Years ago, when her young son was going through a mummy phase, Eve Lowenstein wound up reading a lot of mummy books. A dermatologist and one-time molecular biologist, she was soon hooked on paleopathology, the study of ancient diseases. Her obsession would long outlive her son’s.
At first, just curious, she sat down to do a quick scan of the scientific literature to find out what mummies had revealed about skin diseases. “It turned into a year-and-a-half project,” says Lowenstein, who practices dermatology in Brooklyn, New York. She found mummy studies of more than 100 skin-related diseases, from leprosy and scurvy to cancer and diabetic foot ulcers. In 2004, she published a comprehensive review of these so-called ‘paleodermatoses‘ — several of which, she discovered, had been misdiagnosed.
A mummy is an old, old corpse — soft tissue and skeleton — preserved either by chemicals (like the remarkably effective salt mixtures of the ancient Egyptians) or ice or desert. Sometimes, tell-tale signs of disease are preserved, too. Syphilis infections, for example, can leave behind small lesions, or ‘worm holes’, on the surface of the skull and other bones. Some scientists have found traces of DNA of Mycoplasma tuberculosis, the bug that causes tuberculosis, inside the bones of Egyptian mummies. Last month, a team reported that CT scans detected calcium deposits in mummies that probably came from clogged arteries.
These ancient disease signatures are often subtle, requiring the trained eye of a medical specialist. According to Lowenstein, paleontologists would do better with more help from dermatologists.
Take, for example, the mummy of Ramesses the Great, the pharaoh of Egypt from 1279 to 1213 BC. Ramesses had blackheads across his forehead, which some scholars attributed to a lack of washing. But if they had consulted a dermatologist, Lowenstein says, they would have learned that the blemishes are more likely a remnant of chronic sun damage.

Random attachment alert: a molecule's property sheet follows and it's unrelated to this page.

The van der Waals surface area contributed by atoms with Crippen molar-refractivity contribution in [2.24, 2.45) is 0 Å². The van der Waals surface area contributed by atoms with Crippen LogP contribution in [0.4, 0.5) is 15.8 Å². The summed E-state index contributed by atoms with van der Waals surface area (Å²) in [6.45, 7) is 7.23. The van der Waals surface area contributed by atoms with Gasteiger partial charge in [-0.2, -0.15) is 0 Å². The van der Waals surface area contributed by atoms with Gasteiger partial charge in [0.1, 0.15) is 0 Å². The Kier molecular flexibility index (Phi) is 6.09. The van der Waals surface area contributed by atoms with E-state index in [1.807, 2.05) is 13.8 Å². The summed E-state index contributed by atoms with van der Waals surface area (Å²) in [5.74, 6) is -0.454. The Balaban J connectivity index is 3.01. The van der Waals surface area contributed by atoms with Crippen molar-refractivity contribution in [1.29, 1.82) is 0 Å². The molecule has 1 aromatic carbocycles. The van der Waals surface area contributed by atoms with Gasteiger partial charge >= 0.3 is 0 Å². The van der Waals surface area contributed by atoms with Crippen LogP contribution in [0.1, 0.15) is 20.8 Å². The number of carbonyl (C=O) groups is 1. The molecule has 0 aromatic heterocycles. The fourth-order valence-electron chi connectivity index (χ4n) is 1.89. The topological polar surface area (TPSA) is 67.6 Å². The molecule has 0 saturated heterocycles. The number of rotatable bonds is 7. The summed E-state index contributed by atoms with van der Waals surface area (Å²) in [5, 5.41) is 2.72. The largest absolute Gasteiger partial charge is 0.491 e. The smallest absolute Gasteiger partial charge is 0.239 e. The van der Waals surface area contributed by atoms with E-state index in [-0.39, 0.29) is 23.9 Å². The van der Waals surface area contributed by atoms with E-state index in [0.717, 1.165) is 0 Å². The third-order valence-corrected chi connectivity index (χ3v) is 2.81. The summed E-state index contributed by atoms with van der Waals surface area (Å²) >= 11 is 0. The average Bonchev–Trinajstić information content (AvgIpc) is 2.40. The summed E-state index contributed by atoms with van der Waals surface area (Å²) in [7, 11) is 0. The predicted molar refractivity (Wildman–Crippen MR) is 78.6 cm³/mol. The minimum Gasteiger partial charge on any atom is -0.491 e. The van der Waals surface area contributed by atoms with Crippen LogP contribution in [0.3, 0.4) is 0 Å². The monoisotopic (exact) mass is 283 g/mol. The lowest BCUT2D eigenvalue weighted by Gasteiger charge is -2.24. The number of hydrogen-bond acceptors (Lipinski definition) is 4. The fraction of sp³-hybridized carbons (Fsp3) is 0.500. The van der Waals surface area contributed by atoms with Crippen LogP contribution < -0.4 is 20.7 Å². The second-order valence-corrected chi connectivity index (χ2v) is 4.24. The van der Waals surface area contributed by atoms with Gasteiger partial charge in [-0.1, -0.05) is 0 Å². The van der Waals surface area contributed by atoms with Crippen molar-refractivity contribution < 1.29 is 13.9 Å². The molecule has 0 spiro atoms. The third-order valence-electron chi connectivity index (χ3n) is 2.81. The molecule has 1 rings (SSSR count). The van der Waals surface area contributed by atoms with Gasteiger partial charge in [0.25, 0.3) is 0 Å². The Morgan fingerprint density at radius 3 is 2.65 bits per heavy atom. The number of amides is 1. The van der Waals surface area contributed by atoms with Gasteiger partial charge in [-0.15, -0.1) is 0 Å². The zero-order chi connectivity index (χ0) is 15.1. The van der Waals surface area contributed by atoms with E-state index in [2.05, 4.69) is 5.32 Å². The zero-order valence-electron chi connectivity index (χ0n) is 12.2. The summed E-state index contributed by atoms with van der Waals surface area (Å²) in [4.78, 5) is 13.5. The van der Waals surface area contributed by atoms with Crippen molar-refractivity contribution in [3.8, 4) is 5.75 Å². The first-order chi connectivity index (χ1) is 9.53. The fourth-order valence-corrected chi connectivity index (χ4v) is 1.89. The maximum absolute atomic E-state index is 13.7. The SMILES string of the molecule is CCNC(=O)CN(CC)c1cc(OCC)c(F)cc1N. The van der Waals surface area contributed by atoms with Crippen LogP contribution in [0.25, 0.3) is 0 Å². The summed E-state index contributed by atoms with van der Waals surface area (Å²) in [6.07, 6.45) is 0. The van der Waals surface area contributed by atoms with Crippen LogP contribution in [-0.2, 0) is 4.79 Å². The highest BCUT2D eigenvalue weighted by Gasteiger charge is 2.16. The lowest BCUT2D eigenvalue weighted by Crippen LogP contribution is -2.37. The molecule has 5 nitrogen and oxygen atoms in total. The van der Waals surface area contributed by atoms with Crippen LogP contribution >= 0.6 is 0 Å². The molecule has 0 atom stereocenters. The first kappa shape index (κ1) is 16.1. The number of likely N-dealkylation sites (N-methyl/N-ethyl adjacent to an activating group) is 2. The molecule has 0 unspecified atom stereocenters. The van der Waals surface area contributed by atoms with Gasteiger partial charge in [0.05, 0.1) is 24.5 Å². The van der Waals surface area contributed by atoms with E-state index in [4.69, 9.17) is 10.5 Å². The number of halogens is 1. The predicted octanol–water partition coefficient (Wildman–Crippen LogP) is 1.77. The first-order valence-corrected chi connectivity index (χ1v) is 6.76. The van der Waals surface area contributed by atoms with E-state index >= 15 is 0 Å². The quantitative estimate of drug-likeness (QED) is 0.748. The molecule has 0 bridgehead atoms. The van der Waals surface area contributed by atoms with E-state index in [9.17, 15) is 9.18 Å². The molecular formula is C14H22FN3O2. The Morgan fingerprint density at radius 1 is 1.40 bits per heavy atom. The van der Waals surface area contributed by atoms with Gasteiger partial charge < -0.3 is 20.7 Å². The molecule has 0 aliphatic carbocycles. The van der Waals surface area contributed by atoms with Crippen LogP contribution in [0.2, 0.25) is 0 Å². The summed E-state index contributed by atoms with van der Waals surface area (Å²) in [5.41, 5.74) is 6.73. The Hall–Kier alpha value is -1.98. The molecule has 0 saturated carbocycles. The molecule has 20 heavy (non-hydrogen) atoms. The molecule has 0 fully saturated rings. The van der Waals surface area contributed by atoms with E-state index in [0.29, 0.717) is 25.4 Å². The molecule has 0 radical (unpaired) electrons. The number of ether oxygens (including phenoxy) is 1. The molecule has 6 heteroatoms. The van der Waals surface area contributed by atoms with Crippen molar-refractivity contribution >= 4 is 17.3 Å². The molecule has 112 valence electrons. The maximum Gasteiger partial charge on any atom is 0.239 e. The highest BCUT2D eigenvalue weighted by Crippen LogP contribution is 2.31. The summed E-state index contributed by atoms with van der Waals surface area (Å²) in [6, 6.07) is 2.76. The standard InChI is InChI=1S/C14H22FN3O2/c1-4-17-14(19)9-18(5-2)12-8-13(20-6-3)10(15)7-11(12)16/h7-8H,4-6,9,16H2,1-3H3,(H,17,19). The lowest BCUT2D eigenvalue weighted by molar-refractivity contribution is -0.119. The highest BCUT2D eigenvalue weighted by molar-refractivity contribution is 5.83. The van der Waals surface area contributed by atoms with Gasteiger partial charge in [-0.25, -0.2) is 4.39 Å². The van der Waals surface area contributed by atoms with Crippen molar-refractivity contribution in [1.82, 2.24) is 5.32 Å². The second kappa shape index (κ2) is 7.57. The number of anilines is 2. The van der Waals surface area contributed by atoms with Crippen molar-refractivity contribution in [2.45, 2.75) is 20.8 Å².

Her review also cites a mummy of an elderly woman featuring a 13-inch horn extruding from her skull. Most researchers believed it was a large sebaceous cyst — a puss-filled blister — that had burst. That explanation is probably wrong, too, Lowenstein says. “Any dermatologist who had looked at the pictures would have known it was skin cancer.”
Which brings me to why this stuff matters (other than the fact that mummies are inherently fascinating). There’s a raging debate about whether cancer is a modern disease — triggered by our growing exposure to toxins and/or hormones and/or sugary, processed foods — or something that has always been with us, and maybe always will. The former idea has gained a lot of traction recently. A new book uses scary cancer anecdotes to play up the dangers of our toxic world. Last month, Gary Taubes wrote a maddeningly flimsy cover story for the New York Times Magazine claiming that sugar causes cancer, even though there is absolutely no direct evidence to support the idea.
While it’s true that few tumors have been found in mummies so far, that’s far from iron-clad proof that cancer is caused by our modern lifestyles. (That’s a terrific link, by the way, if you’re interested in the cancer can of worms.) In any case, as Lowenstein’s research has shown, a lot can be gleaned from taking a look (or a second look, or a third) under a mummy’s skin.